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PolyVinyl Chloride is a synthetic resin made from the polymerization of vinyl chloride.

Polyvinyl chloride, commonly abbreviated PVC, is the third-most widely produced polymer, after polyethylene and polypropylene.

PVC is commonly used as the insulation on telecommunications cables, twisted pair, coax and fiber jackets; PVC used for this purpose needs to be plasticized.

In a fire, PVC-coated wires can form hydrogen chloride fumes; the chlorine serves to scavenge free radicals and is the source of the material's fire retardance. While HCl (Hydrogen chloride) fumes can also pose a health hazard in their own right, HCl dissolves in moisture and breaks down onto surfaces, particularly in areas where the air is cool enough to breathe, and is not available for inhalation. Frequently in applications where smoke is a major hazard (notably in tunnels and communal areas) PVC-free cable insulation is preferred, such as low smoke zero halogen (LSZH) insulation or Plenum cable.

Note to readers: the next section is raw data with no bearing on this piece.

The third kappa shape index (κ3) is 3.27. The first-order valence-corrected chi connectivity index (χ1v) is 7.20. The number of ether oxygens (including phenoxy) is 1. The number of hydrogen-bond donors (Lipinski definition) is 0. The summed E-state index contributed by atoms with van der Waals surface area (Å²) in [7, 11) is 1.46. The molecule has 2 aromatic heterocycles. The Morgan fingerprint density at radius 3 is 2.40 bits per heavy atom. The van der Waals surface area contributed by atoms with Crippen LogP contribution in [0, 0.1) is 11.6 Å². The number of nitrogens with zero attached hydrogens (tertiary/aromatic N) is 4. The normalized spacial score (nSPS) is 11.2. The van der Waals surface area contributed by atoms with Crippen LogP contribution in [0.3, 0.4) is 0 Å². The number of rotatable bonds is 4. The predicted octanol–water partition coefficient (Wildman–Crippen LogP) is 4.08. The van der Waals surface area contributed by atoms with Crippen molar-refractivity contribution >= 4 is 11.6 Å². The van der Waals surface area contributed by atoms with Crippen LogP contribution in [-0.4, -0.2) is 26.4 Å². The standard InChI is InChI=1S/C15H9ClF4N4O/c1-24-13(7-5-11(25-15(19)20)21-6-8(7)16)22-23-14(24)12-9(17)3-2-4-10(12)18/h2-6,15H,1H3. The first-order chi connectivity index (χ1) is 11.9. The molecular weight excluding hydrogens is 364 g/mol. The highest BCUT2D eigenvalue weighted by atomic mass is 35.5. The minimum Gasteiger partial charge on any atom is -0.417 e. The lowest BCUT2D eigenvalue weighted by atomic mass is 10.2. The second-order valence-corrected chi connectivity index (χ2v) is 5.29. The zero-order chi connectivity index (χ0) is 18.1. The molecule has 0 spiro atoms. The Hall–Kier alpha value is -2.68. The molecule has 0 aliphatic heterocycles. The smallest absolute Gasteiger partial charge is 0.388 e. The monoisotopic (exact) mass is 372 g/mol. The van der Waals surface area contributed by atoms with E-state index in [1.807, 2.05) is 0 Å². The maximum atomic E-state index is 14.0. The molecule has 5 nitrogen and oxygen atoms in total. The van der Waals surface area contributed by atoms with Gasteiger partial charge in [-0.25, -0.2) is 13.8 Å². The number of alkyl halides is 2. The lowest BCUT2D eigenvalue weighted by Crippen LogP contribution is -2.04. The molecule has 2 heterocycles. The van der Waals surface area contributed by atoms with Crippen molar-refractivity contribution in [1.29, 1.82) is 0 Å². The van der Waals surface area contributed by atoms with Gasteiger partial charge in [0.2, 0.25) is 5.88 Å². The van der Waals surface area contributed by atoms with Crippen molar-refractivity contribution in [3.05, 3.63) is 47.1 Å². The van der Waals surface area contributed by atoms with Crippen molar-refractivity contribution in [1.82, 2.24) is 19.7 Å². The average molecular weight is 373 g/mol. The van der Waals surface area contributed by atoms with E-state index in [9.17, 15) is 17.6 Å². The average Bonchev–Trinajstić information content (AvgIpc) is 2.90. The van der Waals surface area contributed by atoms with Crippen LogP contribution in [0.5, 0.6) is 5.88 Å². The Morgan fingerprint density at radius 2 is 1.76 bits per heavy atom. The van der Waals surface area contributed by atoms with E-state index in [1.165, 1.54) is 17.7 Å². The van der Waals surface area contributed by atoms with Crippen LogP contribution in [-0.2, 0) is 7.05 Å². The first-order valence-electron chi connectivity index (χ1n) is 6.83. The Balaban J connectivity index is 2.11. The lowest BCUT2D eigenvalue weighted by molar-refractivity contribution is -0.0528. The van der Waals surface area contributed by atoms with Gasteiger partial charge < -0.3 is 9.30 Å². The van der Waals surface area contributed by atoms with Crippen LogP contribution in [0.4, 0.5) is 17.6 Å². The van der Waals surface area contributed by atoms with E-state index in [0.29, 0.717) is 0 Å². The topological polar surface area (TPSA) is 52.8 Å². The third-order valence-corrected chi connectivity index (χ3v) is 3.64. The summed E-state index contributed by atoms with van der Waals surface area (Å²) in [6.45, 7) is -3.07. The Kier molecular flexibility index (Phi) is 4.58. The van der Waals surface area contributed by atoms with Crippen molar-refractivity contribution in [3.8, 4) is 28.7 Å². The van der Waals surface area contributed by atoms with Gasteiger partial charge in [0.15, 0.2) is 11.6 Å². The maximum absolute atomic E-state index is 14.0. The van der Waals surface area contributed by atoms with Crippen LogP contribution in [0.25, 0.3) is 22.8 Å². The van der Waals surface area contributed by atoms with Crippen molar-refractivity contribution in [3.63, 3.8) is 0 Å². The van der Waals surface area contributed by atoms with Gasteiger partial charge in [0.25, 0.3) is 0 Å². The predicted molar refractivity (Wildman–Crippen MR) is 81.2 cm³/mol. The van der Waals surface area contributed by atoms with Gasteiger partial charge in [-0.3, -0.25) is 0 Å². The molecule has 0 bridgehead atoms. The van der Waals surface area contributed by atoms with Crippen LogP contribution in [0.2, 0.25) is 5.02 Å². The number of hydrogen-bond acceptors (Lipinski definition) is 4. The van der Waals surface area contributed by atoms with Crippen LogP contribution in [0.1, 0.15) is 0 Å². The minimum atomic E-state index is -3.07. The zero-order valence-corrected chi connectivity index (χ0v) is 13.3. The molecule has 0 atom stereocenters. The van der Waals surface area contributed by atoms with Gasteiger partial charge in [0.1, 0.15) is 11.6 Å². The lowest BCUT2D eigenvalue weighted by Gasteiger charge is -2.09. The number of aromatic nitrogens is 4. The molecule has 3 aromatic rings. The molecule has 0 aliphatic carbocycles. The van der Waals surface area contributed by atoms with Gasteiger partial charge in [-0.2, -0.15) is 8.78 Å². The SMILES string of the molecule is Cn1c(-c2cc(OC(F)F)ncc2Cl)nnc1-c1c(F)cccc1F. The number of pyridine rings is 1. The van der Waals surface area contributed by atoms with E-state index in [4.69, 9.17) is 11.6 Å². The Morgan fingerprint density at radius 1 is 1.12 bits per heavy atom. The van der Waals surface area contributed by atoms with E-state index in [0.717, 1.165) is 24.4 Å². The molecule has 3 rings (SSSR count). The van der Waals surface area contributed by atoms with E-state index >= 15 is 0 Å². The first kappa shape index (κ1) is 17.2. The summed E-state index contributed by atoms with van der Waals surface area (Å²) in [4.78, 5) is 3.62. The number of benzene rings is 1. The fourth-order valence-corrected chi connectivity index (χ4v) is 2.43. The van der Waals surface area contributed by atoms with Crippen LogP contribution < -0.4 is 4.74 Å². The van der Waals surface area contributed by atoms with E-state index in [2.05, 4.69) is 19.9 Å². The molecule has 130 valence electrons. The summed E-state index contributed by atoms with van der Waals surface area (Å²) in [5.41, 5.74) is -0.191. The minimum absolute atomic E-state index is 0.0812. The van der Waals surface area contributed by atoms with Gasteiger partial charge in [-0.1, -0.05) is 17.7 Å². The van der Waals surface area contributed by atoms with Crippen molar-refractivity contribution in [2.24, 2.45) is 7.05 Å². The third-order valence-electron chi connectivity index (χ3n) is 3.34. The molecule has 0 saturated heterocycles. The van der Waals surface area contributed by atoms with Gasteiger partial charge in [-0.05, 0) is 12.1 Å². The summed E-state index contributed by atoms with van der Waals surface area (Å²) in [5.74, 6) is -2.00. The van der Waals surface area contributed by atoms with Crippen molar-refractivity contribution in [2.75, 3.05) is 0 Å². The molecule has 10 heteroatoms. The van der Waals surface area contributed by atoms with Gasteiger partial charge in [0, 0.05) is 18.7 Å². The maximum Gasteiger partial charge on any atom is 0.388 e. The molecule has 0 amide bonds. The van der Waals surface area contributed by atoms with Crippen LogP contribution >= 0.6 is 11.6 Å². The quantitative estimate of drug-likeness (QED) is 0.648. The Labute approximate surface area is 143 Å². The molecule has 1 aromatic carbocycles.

References to PVC appear in courses: